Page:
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Abridgment American ancient attention authority Baron and Feme Burr chap chapters Civil Law Code Coke's Commentaries common law constitution Course court court of equity deed Digest doctrine doubt eloquence English English law equity errours Essay excellent feudal genius Grotius high treason important inquiry interest John judge judgment judicious juris jurisprudence justice knowledge labour law of England law of nations lawyer learning lease lex mercatoria Lord Chancellor lord Coke Lord Keeper lord Mansfield Mansfield matter ment merit method mind mode Montesquieu moral nature Nisi Prius note book numerous opinion original Pandects PARTICULAR SYLLABUS perhaps perspicuity perusal philosophy plaintiff plea pleading points politicks practice principles publick Puffendorf reason recommended References Reports Roman law rules Salmon's Abr Saund species statute Thomas tion topicks translation treatise Trials valuable Vide volume William writers
Page 45 - BLESS the Lord, O my soul : O Lord my God, thou art very great ; thou art clothed with honour and majesty. Who coverest thyself with light as with a garment: who stretchest out the heavens like a curtain...
Page 273 - The science of politics, however, like most other sciences, has received great improvement. The efficacy of various principles is now well understood, which were either not known at all, or imperfectly known to the ancients. The regular distribution of power into distinct departments; the introduction of legislative balances and checks; the institution of courts composed of judges holding their offices during good behavior; the representation of the people in the legislature by deputies of their...
Page 40 - I have carefully and regularly perused these Holy Scriptures, " and am of opinion, that the volume, independently of its divine " origin, contains more sublimity, purer morality, more important " history, and finer strains of eloquence, than can be collected " from all other books, in whatever language they may have been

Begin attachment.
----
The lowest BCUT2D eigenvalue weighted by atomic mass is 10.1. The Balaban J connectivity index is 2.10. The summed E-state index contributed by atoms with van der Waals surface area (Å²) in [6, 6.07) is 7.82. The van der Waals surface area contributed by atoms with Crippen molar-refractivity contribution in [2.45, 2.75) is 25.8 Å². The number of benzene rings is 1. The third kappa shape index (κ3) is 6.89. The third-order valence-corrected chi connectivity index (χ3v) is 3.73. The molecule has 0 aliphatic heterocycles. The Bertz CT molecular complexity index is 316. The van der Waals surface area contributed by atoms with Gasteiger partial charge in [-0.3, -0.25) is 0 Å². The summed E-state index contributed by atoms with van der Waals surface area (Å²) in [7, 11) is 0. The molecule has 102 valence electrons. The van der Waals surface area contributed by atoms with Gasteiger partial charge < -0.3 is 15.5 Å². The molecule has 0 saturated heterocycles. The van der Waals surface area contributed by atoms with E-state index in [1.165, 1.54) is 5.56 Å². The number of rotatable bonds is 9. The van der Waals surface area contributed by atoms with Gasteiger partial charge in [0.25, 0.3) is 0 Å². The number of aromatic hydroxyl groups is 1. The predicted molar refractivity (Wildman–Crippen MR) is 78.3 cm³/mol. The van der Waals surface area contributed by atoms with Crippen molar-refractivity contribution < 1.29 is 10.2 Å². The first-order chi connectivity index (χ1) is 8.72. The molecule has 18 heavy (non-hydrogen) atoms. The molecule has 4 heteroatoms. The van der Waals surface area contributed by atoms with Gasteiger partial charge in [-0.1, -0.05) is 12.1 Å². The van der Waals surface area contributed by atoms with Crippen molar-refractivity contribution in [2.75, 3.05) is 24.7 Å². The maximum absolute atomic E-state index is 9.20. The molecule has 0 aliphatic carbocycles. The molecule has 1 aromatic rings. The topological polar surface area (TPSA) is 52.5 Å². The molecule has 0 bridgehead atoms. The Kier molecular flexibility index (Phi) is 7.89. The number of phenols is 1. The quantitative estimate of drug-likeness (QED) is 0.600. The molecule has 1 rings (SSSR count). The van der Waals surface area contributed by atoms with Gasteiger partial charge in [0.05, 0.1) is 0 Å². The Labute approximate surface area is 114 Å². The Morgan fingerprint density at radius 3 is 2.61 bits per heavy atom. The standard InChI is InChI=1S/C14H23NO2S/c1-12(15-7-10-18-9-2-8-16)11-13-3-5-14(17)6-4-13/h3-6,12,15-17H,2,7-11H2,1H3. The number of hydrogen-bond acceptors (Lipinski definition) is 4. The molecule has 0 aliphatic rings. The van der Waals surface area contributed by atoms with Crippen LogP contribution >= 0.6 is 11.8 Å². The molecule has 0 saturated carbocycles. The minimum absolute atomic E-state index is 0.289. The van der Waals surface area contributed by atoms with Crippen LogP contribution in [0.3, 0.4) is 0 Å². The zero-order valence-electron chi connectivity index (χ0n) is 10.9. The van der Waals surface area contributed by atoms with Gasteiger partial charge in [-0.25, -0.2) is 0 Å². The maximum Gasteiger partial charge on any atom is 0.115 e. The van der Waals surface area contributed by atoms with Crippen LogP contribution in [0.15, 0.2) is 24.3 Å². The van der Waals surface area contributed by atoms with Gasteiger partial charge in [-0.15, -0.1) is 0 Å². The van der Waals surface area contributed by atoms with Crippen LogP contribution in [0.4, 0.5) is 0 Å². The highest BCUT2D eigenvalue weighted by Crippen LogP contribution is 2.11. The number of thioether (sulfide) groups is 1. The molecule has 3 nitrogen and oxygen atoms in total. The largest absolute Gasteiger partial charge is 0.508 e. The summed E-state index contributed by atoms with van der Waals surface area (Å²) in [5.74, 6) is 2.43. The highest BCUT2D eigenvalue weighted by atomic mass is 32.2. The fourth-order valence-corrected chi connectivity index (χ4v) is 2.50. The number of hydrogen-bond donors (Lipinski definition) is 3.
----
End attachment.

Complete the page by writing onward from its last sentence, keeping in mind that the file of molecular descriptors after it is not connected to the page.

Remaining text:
Page vii - Some books are to be tasted, others to be swallowed, and some few to be chewed and digested; that is, some books are to be read only in parts; others to be read, but not curiously; and some few to be read wholly, and with diligence and attention.
Page 45 - Thou hidest thy face, they are troubled : Thou takest away their breath, they die, And return to their dust. Thou sendest forth thy spirit, they are created : And thou renewest the face of the earth.
Page 45 - They go up by the mountains ; they go down by the valleys unto the place which thou hast founded for them. Thou hast set a bound that they may not pass over ; that they turn not again to cover the earth.
Page 280 - A / Comparative View / of the / Constitutions / of the / Several States With Each Other, and With That / Of The United States : / exhibiting in / Tables / The prominent Features of each Constitution, / and classing together their most important provisions under the / several heads of administration; / with / Notes and Observations.
Page 41 - ... two parts of which the Scriptures consist are connected by a chain of compositions which bear no resemblance in form or style to any that can be produced from the stores of Grecian, Indian, Persian, or even Arabian learning ; the antiquity of those compositions no man doubts, and the unstrained application of them to events long subsequent to their publication is a solid ground of belief that they were genuine productions, and consequently inspired.
Page 45 - And to his labour until the evening. 0 Lord, how manifold are thy works ! In wisdom hast thou made them all: The earth is full of thy riches. So is this great and wide sea, Wherein are things creeping innumerable, Both small and great beasts.
Page ix - Wherefore, that here we may briefly end, of Law there can be no less acknowledged than that her seat is the bosom of God, her voice the harmony of the world; all things in heaven and earth do her homage, the very least as feeling her care, and the greatest as not exempted from her power...